The recent series of Why XYZ Is Not My Favourite Programming Language articles has been fun to do, and it’s been great to see the discussion in the comments (even if it’s mostly people people saying that I am talking a load of fetid dingo’s kidneys).  But I don’t want to extend that series beyond the point of diminishing returns, and it’s time to think about what it all means.  As duwanis commented on the Ruby article, “I’m a bit lost as to the point of these posts”; now I want to try to figure out just what, if anything, I was getting at.

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Why Java Is Not My Favourite Programming Language


Java has four different “kinds” of types. Up until Tiger, it had these three:

  1. Primitive types: longs, shorts, booleans, ints, outs, whatever. They map more or less to machine types.
  2. Classes, which are the primary mechanism for extending the language.
  3. Arrays, which are this weird hybrid type that was introduced to make it easy to port C and C++ code to Java. But you can’t make arrays immutable, and you can’t subclass them, and there’s only modest syntactic support for them, and reflecting on them is painful.

The problem, of course, with having different types of types is that all of the code you write, now and forever, has to be prepared to deal with each type-type differently. So you get interfaces like this lovely one. Scroll down to the Method Summary, and looky looky, there are 76 actual methods in the class, but only 10 distinct pieces of functionality.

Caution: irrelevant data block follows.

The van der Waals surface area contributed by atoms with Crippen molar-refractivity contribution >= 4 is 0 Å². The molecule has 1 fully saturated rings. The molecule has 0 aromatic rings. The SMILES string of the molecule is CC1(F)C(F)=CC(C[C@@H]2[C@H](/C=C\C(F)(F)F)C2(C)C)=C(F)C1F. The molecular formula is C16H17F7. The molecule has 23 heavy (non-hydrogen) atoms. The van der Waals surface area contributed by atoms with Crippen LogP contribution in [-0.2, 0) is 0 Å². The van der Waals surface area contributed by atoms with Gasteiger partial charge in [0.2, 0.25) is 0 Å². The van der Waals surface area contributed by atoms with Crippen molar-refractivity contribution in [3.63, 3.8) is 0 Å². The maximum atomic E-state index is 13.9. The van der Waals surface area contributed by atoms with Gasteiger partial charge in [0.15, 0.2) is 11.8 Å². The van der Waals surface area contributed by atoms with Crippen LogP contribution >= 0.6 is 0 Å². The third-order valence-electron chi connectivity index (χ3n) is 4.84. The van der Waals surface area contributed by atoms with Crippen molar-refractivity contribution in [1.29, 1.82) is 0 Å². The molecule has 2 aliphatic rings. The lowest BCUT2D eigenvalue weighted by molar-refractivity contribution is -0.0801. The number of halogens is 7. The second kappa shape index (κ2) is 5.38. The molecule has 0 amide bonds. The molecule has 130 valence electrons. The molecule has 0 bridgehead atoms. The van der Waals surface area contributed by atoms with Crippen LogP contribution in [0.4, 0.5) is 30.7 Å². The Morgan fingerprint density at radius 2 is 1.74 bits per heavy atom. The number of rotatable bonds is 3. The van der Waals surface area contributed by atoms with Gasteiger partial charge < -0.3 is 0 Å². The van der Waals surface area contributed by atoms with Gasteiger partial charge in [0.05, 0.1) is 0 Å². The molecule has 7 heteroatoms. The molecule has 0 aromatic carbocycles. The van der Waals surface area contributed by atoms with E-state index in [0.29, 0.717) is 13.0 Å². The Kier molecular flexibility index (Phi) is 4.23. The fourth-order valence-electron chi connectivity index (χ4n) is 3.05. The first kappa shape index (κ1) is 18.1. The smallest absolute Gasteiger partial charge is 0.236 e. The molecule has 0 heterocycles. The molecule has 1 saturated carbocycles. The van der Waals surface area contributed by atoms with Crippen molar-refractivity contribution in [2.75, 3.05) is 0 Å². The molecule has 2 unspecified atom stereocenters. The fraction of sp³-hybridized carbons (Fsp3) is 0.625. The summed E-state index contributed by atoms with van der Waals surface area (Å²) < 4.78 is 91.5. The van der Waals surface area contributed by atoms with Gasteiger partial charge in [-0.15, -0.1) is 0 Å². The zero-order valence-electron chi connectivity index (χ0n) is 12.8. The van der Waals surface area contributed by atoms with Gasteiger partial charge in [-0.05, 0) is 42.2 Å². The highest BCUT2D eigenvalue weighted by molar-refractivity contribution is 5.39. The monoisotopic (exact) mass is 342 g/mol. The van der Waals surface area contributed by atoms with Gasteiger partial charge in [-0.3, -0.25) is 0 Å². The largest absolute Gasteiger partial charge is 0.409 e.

Just to make things worse, Java 5 added a new kind of type, called an enum. They’re sort of like C enumerations, but they can also have methods. Which makes them sort of like Java classes, but you can’t instantiate them, and you can’t have one enum type inherit from another enum type, so you can’t have polymorphic methods, nor can you declare an enumeration heirarchy. So they’re not really like classes at all.

— Steve Yegge, The Next Big Thing (lightly edited for brevity).

Case closed.

Why Ruby Is Not My Favourite Programming Language


There’s one wrinkle when while and until are used as statement modifiers. If the statement they are modifying is a begin/end block, the code in the block will always execute at least one time, regardless of the value of the boolean expression.

— David Thomas and Andrew Hunt, Programming Ruby: The Pragmatic Programmer’s Guide, section Expressions.

And the proof:

$ cat crud.rb
print "Hello\n" while false
 print "Goodbye\n"
end while false
$ ruby crud.rb

Case closed.